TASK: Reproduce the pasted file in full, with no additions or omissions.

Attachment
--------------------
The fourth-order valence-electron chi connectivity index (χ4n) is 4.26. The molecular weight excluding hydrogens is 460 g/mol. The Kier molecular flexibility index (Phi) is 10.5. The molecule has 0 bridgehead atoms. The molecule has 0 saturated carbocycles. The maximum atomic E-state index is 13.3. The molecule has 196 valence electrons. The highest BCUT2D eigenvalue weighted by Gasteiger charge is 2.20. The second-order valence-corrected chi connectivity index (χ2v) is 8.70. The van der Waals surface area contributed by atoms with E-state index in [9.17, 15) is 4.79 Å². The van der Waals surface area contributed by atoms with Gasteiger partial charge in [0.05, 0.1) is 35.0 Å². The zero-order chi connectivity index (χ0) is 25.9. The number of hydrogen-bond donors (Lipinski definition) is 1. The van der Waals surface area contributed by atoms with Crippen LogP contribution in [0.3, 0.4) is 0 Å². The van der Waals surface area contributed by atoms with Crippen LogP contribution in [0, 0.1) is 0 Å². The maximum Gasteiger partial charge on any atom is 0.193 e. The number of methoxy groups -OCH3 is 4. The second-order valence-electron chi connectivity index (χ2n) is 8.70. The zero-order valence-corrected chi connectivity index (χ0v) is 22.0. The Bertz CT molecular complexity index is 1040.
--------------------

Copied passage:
The fourth-order valence-electron chi connectivity index (χ4n) is 4.26. The molecular weight excluding hydrogens is 460 g/mol. The Kier molecular flexibility index (Phi) is 10.5. The molecule has 0 bridgehead atoms. The molecule has 0 saturated carbocycles. The maximum atomic E-state index is 13.3. The molecule has 196 valence electrons. The highest BCUT2D eigenvalue weighted by Gasteiger charge is 2.20. The second-order valence-corrected chi connectivity index (χ2v) is 8.70. The van der Waals surface area contributed by atoms with E-state index in [9.17, 15) is 4.79 Å². The van der Waals surface area contributed by atoms with Gasteiger partial charge in [0.05, 0.1) is 35.0 Å². The zero-order chi connectivity index (χ0) is 25.9. The number of hydrogen-bond donors (Lipinski definition) is 1. The van der Waals surface area contributed by atoms with Crippen LogP contribution in [0.3, 0.4) is 0 Å². The van der Waals surface area contributed by atoms with Crippen LogP contribution in [0, 0.1) is 0 Å². The maximum Gasteiger partial charge on any atom is 0.193 e. The number of methoxy groups -OCH3 is 4. The second-order valence-electron chi connectivity index (χ2n) is 8.70. The zero-order valence-corrected chi connectivity index (χ0v) is 22.0. The Bertz CT molecular complexity index is 1040.